Indefinite survival of peripheral nerve allografts after temporary Cyclosporine A immunosuppression

Arthur Atchabahian, Vaishali B. Doolabh, Susan E. Mackinnon, Samuel Yu, Daniel A. Hunter, M. Wayne Flye

Research output: Contribution to journalArticlepeer-review

24 Scopus citations

Abstract

It is hypothesized that unlike solid organ transplants immunosuppression of peripheral nerve allografts is needed only for the finite time period required for regeneration of proximal host nerve axons through the allograft and subsequent re-establishment of host end-organ connections. The aim of this study was to explore the consequences of temporary and continuous systemic Cyclosporine A (CsA) immunosuppression upon peripheral nerve allograft survival. Buffalo rats received Lewis nerve allografts under CsA immunosuppression (5 mg/kg/day) either continuously for 20 weeks, or for only 10 weeks followed by abrupt withdrawal. At 20 weeks, the nerve segments from both groups were regrafted into naive Buffalo or Lewis recipients without further immunosuppression. These grafts were compared with isografts, unimmunosuppressed allografts and allografts immunosuppressed for 10 weeks in situ. By eight weeks following regrafting, the secondary Lewis recipients had rejected the temporarily immunosuppressed allografts and accepted the continuously immunosuppressed allograft, while the secondary Buffalo recipients accepted both the temporarily and continuously immunosuppressed allografts as assessed by histology and morphometry. Functional recovery was earlier in secondary recipient strain animals that received temporarily immunosuppressed allografts in comparison to those that received continuously immunosuppressed allografts. Analysis of secondary recipients of temporarily immunosuppressed allografts demonstrated greater in vitro MLR and LDA reactivity than did those receiving continuously immunosuppressed allografts. These findings support the hypothesis that donor alloantigens are lost or replaced by the recipient after immunosuppression withdrawal. Moreover, the change to recipient antigenicity in the nerve allograft is retarded and incomplete under continuous CsA immunosuppression, resulting in acceptance by both secondary donor and recipient strains upon regraftment.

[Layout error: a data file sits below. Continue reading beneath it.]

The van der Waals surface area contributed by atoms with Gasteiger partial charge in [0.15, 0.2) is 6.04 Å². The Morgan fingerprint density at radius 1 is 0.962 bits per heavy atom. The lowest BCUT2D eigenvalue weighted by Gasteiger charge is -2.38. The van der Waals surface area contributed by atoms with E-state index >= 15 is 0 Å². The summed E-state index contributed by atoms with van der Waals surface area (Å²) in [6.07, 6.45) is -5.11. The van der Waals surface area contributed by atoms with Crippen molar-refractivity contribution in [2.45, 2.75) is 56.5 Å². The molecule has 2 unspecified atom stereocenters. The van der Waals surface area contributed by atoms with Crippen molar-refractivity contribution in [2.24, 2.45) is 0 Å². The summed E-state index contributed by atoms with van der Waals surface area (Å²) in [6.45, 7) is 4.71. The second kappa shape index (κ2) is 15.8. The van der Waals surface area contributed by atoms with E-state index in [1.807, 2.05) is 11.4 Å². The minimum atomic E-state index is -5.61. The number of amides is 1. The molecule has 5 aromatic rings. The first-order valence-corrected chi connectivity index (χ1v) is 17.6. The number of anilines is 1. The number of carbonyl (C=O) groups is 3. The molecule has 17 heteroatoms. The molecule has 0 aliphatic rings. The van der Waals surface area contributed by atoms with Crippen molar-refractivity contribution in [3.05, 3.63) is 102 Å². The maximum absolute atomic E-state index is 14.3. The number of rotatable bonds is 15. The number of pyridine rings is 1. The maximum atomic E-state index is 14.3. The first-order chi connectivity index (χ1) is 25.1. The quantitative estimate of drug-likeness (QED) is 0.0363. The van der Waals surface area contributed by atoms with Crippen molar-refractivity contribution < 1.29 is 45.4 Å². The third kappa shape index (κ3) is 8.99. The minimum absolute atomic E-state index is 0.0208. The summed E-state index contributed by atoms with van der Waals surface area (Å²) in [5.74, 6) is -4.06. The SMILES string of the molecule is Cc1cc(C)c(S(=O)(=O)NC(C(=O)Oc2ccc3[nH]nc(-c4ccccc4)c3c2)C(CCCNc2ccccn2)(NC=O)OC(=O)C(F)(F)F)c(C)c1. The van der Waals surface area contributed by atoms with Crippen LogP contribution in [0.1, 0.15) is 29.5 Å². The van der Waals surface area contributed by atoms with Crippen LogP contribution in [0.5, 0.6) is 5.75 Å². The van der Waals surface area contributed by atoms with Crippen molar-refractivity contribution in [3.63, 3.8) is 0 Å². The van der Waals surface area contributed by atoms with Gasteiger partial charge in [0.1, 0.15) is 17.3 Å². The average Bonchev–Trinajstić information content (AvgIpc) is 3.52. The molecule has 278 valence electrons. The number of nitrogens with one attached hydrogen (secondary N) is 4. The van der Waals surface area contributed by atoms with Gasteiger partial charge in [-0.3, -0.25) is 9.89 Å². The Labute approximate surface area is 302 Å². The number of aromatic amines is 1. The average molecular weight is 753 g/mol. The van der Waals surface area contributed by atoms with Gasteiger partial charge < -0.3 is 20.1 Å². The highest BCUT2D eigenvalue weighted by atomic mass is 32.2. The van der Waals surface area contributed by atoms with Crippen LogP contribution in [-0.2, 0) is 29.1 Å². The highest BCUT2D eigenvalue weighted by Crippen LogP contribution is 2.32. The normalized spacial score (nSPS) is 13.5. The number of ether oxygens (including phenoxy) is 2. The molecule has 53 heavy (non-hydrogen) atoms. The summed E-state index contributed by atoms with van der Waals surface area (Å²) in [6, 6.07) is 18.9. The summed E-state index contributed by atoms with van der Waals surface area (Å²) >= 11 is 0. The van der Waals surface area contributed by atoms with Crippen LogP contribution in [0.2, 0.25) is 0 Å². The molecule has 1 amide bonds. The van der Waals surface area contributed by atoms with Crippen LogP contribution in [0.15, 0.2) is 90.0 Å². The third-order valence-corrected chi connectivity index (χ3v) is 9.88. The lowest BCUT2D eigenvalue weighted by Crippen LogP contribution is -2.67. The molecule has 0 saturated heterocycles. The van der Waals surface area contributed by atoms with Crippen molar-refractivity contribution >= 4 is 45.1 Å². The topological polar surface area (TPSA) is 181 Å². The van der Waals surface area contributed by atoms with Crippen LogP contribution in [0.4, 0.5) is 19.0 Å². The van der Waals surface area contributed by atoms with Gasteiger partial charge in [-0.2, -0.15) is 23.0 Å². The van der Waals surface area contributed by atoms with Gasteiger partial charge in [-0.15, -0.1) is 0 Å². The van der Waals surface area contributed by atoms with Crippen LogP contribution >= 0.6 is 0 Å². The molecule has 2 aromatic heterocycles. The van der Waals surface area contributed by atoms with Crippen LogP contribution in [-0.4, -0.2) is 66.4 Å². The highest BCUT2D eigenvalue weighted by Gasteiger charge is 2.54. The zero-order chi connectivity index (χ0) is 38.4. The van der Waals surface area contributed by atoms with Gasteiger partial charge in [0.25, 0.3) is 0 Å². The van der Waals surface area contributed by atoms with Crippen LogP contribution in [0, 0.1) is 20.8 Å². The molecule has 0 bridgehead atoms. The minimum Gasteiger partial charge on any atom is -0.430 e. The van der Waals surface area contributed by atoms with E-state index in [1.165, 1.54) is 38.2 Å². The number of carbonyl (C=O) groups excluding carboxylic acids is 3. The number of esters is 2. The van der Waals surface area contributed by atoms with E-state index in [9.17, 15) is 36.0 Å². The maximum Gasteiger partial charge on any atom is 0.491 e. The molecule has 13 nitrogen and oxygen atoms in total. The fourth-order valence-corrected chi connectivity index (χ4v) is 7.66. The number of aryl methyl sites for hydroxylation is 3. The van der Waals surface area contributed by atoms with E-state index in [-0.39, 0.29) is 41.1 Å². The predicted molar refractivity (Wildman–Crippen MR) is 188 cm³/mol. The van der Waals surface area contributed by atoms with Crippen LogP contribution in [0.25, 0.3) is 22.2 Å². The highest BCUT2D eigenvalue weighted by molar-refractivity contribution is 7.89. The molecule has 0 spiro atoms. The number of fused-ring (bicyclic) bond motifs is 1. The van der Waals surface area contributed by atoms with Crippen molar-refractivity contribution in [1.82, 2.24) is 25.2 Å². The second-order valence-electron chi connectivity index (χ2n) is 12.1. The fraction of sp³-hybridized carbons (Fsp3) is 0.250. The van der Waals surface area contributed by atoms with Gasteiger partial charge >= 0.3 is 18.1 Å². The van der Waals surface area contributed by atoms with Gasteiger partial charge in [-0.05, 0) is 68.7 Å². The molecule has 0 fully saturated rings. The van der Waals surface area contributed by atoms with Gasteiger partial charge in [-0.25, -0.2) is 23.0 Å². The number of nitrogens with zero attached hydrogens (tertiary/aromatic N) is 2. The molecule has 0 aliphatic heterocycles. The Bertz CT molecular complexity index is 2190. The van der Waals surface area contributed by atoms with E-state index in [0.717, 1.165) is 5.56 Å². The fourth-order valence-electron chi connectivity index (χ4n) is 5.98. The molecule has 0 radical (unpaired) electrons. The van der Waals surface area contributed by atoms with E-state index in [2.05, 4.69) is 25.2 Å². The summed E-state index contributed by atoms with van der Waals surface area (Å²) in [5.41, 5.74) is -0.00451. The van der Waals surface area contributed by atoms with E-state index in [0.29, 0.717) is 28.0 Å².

Original languageEnglish
Pages (from-to)129-139
Number of pages11
JournalRestorative Neurology and Neuroscience
Volume13
Issue number3-4
StatePublished - Dec 1 1998

Keywords

  • Cyclosporin A immunosuppression
  • Nerve allograft
  • Peripheral nerve
  • Schwann cell
  • Schwann cell replacement
  • Temporary immunosuppression

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